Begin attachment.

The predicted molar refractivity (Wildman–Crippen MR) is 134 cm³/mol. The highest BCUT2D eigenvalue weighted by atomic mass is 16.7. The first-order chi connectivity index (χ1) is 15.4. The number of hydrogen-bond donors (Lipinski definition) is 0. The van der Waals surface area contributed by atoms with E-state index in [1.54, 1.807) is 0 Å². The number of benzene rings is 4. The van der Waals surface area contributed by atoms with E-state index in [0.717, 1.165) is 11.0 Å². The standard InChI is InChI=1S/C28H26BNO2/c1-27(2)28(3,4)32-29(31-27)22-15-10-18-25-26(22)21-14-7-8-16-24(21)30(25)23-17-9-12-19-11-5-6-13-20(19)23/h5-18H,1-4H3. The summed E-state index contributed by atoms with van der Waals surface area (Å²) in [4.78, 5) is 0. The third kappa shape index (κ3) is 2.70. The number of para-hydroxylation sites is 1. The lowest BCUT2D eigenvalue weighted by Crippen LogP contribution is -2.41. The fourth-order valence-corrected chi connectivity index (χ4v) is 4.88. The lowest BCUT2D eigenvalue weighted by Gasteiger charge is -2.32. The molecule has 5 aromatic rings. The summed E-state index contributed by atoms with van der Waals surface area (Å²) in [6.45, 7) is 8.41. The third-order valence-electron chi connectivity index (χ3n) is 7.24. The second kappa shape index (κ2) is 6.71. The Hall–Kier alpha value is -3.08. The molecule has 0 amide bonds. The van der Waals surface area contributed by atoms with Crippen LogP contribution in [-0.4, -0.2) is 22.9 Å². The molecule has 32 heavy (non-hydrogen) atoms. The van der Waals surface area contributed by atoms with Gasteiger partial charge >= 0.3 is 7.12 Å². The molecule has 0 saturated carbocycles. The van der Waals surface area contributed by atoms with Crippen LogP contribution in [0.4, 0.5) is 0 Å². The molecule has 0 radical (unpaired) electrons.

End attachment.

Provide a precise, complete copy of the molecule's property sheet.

The predicted molar refractivity (Wildman–Crippen MR) is 134 cm³/mol. The highest BCUT2D eigenvalue weighted by atomic mass is 16.7. The first-order chi connectivity index (χ1) is 15.4. The number of hydrogen-bond donors (Lipinski definition) is 0. The van der Waals surface area contributed by atoms with E-state index in [1.54, 1.807) is 0 Å². The number of benzene rings is 4. The van der Waals surface area contributed by atoms with E-state index in [0.717, 1.165) is 11.0 Å². The standard InChI is InChI=1S/C28H26BNO2/c1-27(2)28(3,4)32-29(31-27)22-15-10-18-25-26(22)21-14-7-8-16-24(21)30(25)23-17-9-12-19-11-5-6-13-20(19)23/h5-18H,1-4H3. The summed E-state index contributed by atoms with van der Waals surface area (Å²) in [4.78, 5) is 0. The third kappa shape index (κ3) is 2.70. The number of para-hydroxylation sites is 1. The lowest BCUT2D eigenvalue weighted by Crippen LogP contribution is -2.41. The fourth-order valence-corrected chi connectivity index (χ4v) is 4.88. The lowest BCUT2D eigenvalue weighted by Gasteiger charge is -2.32. The molecule has 5 aromatic rings. The summed E-state index contributed by atoms with van der Waals surface area (Å²) in [6.45, 7) is 8.41. The third-order valence-electron chi connectivity index (χ3n) is 7.24. The second kappa shape index (κ2) is 6.71. The Hall–Kier alpha value is -3.08. The molecule has 0 amide bonds. The van der Waals surface area contributed by atoms with Crippen LogP contribution in [-0.4, -0.2) is 22.9 Å². The molecule has 32 heavy (non-hydrogen) atoms. The van der Waals surface area contributed by atoms with Gasteiger partial charge >= 0.3 is 7.12 Å². The molecule has 0 saturated carbocycles. The van der Waals surface area contributed by atoms with Crippen LogP contribution in [0.4, 0.5) is 0 Å². The molecule has 0 radical (unpaired) electrons.